We have focused recently on the proposed legislation in Germany to make its cultural heritage export laws stricter, of which we have been critical here and in recent discussions.As ill-advised as we consider the proposed German law to be, to be fair, it is not unique. Its chief flaw is in seeking a solution (a stricter law) in pursuit of a problem.
Germany has proposed a revision to its cultural protection legislation that would further restrict exports of objects more than 50 years old. While worries that it is the equivalent to state expropriation are overblown, it does indicate a mindset that is in many ways incompatible with the modern art market—even if it is only an effort to harmonize German and EU law. The struggles of Germany’s efforts to keep pace with other centers of art trade may only be compounded if this becomes law.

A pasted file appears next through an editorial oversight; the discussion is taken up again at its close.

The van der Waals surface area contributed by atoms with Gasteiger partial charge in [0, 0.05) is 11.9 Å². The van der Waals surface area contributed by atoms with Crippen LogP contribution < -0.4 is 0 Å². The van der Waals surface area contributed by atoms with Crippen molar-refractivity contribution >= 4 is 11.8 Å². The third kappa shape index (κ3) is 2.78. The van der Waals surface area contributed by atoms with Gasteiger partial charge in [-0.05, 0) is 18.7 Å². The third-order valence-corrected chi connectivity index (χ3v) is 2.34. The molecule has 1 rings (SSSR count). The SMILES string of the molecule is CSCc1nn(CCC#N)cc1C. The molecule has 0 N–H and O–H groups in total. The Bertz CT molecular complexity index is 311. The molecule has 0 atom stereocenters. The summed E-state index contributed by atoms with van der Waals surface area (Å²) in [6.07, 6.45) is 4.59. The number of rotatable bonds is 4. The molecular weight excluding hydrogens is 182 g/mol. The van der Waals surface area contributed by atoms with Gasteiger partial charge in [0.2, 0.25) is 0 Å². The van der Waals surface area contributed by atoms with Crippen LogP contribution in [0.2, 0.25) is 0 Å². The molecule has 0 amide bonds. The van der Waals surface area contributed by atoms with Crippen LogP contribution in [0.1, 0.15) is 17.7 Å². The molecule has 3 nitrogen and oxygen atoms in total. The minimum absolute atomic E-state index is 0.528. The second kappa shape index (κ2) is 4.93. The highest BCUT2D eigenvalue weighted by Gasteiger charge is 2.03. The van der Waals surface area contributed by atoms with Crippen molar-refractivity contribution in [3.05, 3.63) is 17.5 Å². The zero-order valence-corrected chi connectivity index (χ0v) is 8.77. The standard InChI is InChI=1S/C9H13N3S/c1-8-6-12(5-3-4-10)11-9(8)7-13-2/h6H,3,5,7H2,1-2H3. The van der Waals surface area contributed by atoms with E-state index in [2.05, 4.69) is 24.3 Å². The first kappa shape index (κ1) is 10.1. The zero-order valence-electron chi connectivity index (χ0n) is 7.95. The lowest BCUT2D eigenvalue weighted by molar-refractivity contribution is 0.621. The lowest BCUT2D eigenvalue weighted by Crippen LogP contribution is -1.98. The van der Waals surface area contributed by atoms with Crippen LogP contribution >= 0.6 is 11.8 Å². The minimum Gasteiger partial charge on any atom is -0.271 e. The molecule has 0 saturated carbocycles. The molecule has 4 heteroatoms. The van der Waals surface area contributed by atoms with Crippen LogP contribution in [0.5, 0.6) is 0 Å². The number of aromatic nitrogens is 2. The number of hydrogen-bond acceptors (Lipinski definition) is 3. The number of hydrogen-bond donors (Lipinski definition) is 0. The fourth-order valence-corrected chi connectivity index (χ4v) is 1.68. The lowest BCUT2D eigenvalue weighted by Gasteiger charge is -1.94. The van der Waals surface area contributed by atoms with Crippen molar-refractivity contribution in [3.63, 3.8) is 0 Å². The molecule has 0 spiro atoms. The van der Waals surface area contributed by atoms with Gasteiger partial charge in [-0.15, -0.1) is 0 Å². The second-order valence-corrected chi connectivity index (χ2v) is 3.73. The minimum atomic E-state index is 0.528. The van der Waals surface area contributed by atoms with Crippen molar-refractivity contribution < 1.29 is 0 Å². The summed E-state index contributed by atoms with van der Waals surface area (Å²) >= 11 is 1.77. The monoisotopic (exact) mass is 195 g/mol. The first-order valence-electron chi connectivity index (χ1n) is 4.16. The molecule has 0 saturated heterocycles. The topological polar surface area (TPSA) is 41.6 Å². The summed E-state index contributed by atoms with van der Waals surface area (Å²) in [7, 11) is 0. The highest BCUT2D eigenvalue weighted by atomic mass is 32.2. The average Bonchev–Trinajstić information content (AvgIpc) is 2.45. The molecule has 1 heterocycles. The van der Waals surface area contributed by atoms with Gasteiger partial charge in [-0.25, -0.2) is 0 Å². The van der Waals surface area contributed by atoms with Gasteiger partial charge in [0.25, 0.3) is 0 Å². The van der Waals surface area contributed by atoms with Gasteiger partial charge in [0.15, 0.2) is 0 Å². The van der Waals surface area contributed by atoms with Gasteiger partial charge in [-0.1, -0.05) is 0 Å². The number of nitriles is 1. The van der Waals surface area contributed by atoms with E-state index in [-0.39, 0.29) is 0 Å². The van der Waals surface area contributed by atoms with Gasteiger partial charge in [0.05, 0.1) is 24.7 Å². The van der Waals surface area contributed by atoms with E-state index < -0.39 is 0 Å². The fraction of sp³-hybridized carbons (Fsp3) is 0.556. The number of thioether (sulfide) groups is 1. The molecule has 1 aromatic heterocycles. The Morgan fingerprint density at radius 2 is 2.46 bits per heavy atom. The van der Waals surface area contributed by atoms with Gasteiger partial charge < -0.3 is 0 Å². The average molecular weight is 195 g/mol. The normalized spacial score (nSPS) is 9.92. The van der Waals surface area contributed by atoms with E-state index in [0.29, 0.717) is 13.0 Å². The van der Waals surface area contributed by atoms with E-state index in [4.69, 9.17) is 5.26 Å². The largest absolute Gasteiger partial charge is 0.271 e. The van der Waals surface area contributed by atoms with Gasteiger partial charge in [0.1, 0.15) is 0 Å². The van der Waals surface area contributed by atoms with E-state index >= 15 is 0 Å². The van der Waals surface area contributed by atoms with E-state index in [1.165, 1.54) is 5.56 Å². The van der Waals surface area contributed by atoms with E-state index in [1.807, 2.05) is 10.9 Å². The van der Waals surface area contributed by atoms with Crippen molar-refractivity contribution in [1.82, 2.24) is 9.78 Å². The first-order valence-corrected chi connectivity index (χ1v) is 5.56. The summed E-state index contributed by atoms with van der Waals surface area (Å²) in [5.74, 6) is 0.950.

Topics: Legislation, Frankfurter Allgemeine Zeitung, cultural property, Roman antiquity, Germany, Cultural Protection Laws, England, Joshua Reynolds, European, Rome, 5th Amendment, Bundesländer, Italy, Monika Grütters, regulatory taking